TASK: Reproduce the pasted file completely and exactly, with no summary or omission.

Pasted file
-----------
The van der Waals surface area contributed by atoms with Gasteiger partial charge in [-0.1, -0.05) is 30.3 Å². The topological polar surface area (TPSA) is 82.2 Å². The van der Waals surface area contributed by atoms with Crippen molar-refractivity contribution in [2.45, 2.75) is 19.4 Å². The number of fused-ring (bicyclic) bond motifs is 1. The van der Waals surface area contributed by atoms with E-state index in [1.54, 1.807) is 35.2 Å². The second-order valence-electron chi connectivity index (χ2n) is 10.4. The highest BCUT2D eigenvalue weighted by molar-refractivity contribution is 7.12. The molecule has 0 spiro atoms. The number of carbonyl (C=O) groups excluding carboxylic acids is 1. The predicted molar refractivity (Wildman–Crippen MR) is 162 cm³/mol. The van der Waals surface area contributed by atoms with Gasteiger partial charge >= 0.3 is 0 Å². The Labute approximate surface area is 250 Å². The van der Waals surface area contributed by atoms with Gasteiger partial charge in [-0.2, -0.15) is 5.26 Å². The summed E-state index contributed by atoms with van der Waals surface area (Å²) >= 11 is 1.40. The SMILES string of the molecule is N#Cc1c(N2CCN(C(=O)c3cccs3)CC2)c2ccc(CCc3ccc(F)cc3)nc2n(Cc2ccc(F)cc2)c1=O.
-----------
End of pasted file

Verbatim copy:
The van der Waals surface area contributed by atoms with Gasteiger partial charge in [-0.1, -0.05) is 30.3 Å². The topological polar surface area (TPSA) is 82.2 Å². The van der Waals surface area contributed by atoms with Crippen molar-refractivity contribution in [2.45, 2.75) is 19.4 Å². The number of fused-ring (bicyclic) bond motifs is 1. The van der Waals surface area contributed by atoms with E-state index in [1.54, 1.807) is 35.2 Å². The second-order valence-electron chi connectivity index (χ2n) is 10.4. The highest BCUT2D eigenvalue weighted by molar-refractivity contribution is 7.12. The molecule has 0 spiro atoms. The number of carbonyl (C=O) groups excluding carboxylic acids is 1. The predicted molar refractivity (Wildman–Crippen MR) is 162 cm³/mol. The van der Waals surface area contributed by atoms with Gasteiger partial charge >= 0.3 is 0 Å². The Labute approximate surface area is 250 Å². The van der Waals surface area contributed by atoms with Gasteiger partial charge in [-0.2, -0.15) is 5.26 Å². The summed E-state index contributed by atoms with van der Waals surface area (Å²) >= 11 is 1.40. The SMILES string of the molecule is N#Cc1c(N2CCN(C(=O)c3cccs3)CC2)c2ccc(CCc3ccc(F)cc3)nc2n(Cc2ccc(F)cc2)c1=O.